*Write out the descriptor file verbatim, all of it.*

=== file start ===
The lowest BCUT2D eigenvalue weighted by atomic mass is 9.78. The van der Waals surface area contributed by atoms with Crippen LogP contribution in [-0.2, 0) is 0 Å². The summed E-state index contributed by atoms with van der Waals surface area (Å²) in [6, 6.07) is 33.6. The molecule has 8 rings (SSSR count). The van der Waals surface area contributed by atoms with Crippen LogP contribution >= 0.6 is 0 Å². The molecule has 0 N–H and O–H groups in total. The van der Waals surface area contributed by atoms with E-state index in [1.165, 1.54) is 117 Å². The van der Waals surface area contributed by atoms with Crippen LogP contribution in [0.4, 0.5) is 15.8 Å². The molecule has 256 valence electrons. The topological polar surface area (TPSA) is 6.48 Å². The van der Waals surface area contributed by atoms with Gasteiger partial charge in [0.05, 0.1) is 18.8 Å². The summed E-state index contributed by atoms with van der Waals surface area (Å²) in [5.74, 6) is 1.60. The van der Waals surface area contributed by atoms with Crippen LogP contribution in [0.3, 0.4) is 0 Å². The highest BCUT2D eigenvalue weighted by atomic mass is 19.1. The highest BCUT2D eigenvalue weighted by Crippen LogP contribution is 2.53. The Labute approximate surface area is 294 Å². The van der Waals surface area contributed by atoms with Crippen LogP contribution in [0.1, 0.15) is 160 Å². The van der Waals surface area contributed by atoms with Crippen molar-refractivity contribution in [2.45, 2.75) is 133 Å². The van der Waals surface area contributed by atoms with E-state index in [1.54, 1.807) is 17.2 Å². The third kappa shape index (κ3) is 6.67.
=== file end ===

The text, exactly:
The lowest BCUT2D eigenvalue weighted by atomic mass is 9.78. The van der Waals surface area contributed by atoms with Crippen LogP contribution in [-0.2, 0) is 0 Å². The summed E-state index contributed by atoms with van der Waals surface area (Å²) in [6, 6.07) is 33.6. The molecule has 8 rings (SSSR count). The van der Waals surface area contributed by atoms with Crippen LogP contribution >= 0.6 is 0 Å². The molecule has 0 N–H and O–H groups in total. The van der Waals surface area contributed by atoms with E-state index in [1.165, 1.54) is 117 Å². The van der Waals surface area contributed by atoms with Crippen LogP contribution in [0.4, 0.5) is 15.8 Å². The molecule has 256 valence electrons. The topological polar surface area (TPSA) is 6.48 Å². The van der Waals surface area contributed by atoms with Gasteiger partial charge in [0.05, 0.1) is 18.8 Å². The summed E-state index contributed by atoms with van der Waals surface area (Å²) in [5.74, 6) is 1.60. The van der Waals surface area contributed by atoms with Crippen LogP contribution in [0.3, 0.4) is 0 Å². The highest BCUT2D eigenvalue weighted by atomic mass is 19.1. The highest BCUT2D eigenvalue weighted by Crippen LogP contribution is 2.53. The Labute approximate surface area is 294 Å². The van der Waals surface area contributed by atoms with Crippen LogP contribution in [0.1, 0.15) is 160 Å². The van der Waals surface area contributed by atoms with Crippen molar-refractivity contribution in [2.45, 2.75) is 133 Å². The van der Waals surface area contributed by atoms with E-state index in [1.54, 1.807) is 17.2 Å². The third kappa shape index (κ3) is 6.67.